People in East Palestine, Ohio are still struggling with uncertainty and fear for their health and community in the aftermath of the disastrous derailment of a train carrying hazardous chemicals on February 6. This week, the extreme impacts of that spill on local wildlife became clearer.
An estimated 43,785 aquatic animals died as a result of the train derailment, Ohio’s Department of Natural Resources said in a Thursday statement and recorded press conference.
The agency came to that number through sampling and surveying dead wildlife in the immediate aftermath of the chemical release. Officials collected 2,936 deceased animals at four sites along the impacted waterways, and then used standard calculations to extrapolate the number of wildlife deaths along the entire 7.5-mile-long area affected by the spill.
They concluded that about 38,222 small fish or minnows were killed, along with between 5,500 and 5,550 other aquatic organisms like crayfish, newts, frogs, snails, and insects. The agency believes that all of these animals were killed immediately following the spill and that wildlife in the affected streams are not still suffering from chemical impacts.
Initially, ODNR reported finding approximately 3,500 dead animals, based on visual observation of their sampling sites. However, the agency noted the actual amount of wildlife collected was less than this number—though the calculated estimate is greater than 10 times higher.
Some residents of East Palestine reported pets like chickens, cats, and dogs falling ill or even dying after the derailment and subsequent controlled chemical burn. ODNR received many pet-related questions during its Thursday press conference but noted that it couldn’t offer any information about non-wildlife animals. Instead, an agency official instructed people to consult with their veterinarians.
The derailment occurred right next to a small creek called Sulphur Run, which flows into Leslie Run, which in turn meets up with Bull Creek and flows into Little Beaver Creek, eventually reaching the Ohio River. Officials noted that the primary affected area included parts of Sulphur Run, Bull Creek, and Little Beaver Creek, and the entire stretch of Leslie Run.
ODNR said is it has had officials monitoring all of those impacted waterways every day since the spill and will continue to keep tabs on the streams. “We haven’t seen any additional signs of aquatic life suffering,” said agency director Mary Mertz in the press conference. “In fact, we have seen live fish already returned to Leslie Run,” she added. A few videos posted to the agency’s Flickr page illustrate that return of life, showing minnows and crayfish below the surface of the shallow stream.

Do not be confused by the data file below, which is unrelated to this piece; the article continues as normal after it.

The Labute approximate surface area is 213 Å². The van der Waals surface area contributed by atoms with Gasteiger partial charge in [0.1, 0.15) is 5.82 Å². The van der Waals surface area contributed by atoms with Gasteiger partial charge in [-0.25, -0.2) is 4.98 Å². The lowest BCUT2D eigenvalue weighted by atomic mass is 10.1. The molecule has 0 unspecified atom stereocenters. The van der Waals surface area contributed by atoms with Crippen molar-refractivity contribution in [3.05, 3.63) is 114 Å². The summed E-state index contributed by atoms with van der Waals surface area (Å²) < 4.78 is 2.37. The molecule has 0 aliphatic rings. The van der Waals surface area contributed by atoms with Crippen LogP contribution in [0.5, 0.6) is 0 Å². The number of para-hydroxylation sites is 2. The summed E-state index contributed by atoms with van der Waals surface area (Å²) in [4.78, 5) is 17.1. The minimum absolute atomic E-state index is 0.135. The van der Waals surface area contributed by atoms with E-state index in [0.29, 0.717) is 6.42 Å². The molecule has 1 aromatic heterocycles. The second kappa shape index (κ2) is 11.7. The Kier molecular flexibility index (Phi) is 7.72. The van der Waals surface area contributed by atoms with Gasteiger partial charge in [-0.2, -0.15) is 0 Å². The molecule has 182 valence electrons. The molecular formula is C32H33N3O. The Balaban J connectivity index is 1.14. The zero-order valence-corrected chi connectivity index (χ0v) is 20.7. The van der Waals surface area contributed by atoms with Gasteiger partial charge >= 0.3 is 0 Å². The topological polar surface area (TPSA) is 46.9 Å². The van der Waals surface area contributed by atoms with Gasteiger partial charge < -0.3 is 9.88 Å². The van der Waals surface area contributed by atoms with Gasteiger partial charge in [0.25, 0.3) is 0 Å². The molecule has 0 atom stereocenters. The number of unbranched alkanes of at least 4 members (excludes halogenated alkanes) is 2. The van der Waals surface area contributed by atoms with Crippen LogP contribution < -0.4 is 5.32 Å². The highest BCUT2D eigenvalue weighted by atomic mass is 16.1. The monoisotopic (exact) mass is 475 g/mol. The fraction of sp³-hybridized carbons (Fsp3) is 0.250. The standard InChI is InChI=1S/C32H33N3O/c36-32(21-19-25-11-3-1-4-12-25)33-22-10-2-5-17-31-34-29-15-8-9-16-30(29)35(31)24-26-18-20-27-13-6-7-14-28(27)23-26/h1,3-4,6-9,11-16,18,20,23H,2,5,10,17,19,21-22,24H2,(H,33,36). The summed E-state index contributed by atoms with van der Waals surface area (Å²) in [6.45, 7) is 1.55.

Out of an abundance of caution and to minimize possible harm up the food chain, the agency said it disposed of all of the collected poisoned wildlife. ODNR personnel also removed additional dead fish from the impacted waterways that weren’t part of the sampling calculations, to prevent other animals from eating the carcasses.
The department said it doesn’t believe any terrestrial wildlife was directly harmed by the train derailment and chemical spill. The agency did collect three dead birds and one dead opossum after the animals were reported to ODNR. Examination and testing of those animals by the Ohio Department of Agriculture found no evidence of chemical poisoning, said Mertz in the press conference.
The agency also reported that it found no evidence of wildlife harm farther downstream of the creeks immediately near the Norfolk Southern train tracks and derailment site. The Ohio River, the officials said, seems unimpacted. Asked if people can safely eat fish caught in the larger waterway, Mertz responded “absolutely.”
In a bit of silver lining, ODNR said that none of the collected dead animals included any endangered or threatened species. Though a hellbender restoration site is downstream of the immediate impacted area, Mertz reported that the endangered giant salamanders appear to be doing just fine so far— through additional monitoring is necessary to ensure the rare animals’ safety.
Ultimately, Mertz noted that fish kills from chemical spills and other causes are not uncommon in Ohio. They happen every year, many smaller and some on the same scale as this disaster, she explained. This is probably not the largest fish kill Ohio has experienced, Mertz said.
The ODNR director and her colleagues in the press conference all expressed expectations that the affected streams and wildlife populations to bounce back. “Ecosystem restoration is not instantaneous... we know it won’t be quick,” Mertz said. But, “we do expect a full recovery eventually, and we’re going to keep sharp eyes on it.”
In the interim, Norfolk Southern will have to pay for the environmental damage it caused. ODNR’s estimate of dead wildlife will be used to inform the amount of restitution the rail company is forced to provide. That payout will also cover the cost of staffing and monitoring involved in the natural resources investigation. Mertz said that her agency will also be asking the Ohio Attorney General to “review the potential for criminal penalties.”